I made a spontaneous decision to go to Nice. It was a logical stopover on a long train journey and a chance to see another part of France. So why not? It’s one of the incredible gifts that comes with this type adventure — having the time and the flexibility to go somewhere on a whim.
I’m so glad that somewhere was Nice.
First of all, the train ride between Genoa and Nice was SPECTACULAR as the track hugged the coast and offered up amazing views that went on for miles.
Nice isn’t considered one of the “cool kids” like Côte d’Azur neighbors Cannes or Monaco, but I was absolutely captivated by it. If I hadn’t already booked my forwarding journey, I would’ve stayed longer. Everything about Nice was stunningly beautiful.
Including the beach! Instead of sand, Nice’s beach consists of smooth, gray stones.
There’s a wide promenade along the coastline for pedestrians, rollerbladers and cyclists. There are blue chairs in sections overlooking the water and famous cafes and hotels lining the beach’s main drag.
You can climb the 200+ steps to the top of Castle Hill for incredible views of the city. Or, you can get there by taking the somewhat hard to find ascenseur (elevator) that drops you off at the stairs just below the summit (to make finding the elevator easier, here’s the location). At the top you’ll also find Roman ruins, mosaics in the walkways, a huge waterfall, and a lovely park.
Nice has a section called “new town” that’s modern and filled with shops on streets that follow a grid pattern. There’s also the must-see “old town” with narrow, twisty footpaths and walkways that creep up the steep hills. The pedestrian paths at the bottom of the hills are filled with boucheries, boulangeries, cafes and shops. Even the souvenir stands in Nice are elegant! Here are some photos of the old town, including the beautiful baroque Cathédrale Sainte Réparate and the famous ice cream and sorbet shop, Fenocchio Glacier, with 94 flavors:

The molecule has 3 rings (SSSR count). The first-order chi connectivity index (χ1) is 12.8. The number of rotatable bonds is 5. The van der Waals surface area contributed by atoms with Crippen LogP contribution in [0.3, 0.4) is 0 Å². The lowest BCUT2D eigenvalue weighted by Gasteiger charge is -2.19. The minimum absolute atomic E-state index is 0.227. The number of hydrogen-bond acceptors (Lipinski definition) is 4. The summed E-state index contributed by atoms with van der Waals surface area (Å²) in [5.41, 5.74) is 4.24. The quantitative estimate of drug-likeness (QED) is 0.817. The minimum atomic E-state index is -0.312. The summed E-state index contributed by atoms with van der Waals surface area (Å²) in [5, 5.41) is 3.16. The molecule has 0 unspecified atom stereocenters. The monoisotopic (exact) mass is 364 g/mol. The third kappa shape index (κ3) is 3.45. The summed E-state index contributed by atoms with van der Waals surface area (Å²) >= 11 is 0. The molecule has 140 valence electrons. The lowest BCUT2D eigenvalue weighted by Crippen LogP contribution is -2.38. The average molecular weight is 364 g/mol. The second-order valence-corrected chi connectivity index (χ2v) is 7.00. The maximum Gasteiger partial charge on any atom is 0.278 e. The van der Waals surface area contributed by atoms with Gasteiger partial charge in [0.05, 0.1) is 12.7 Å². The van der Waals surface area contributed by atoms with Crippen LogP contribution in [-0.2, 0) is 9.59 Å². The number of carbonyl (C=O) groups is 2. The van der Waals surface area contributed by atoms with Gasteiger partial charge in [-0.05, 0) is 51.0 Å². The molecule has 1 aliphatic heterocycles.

Nice has a huge and very popular swath of green space called the Promenade du Paillon that’s sandwiched between the old and new towns.
The Cours Saleya is a large market near the beach where you can buy flowers, fruit/veg, fish, spices, etc… It also has a couple of food stands selling socca — a savory pancake made from chickpea flour that’s a popular local snack. While I stood in line for my own socca, I asked the couple in front of me if it was good. Between my poor French and their slightly better English, they assured me that it was very tasty and that we were buying the best in the market. They got theirs first and offered me a taste. Delicious! I ate mine while seated on a bench next the promenade … which made it taste even better. 🙂
One night while I was there, it stormed pretty heavily. The sun came out the next morning, but it was windy, and the waves at the beach were big and loud. I leaned against the railing along the promenade, watching the waves and feeling the sea spray. It was incredible, and I could see that others were doing the same … just as caught up in the moment as I was.
I don’t know why, but I felt more at home in Nice than any other place to date. Maybe I can plan to “spontaneously” drop by again some day!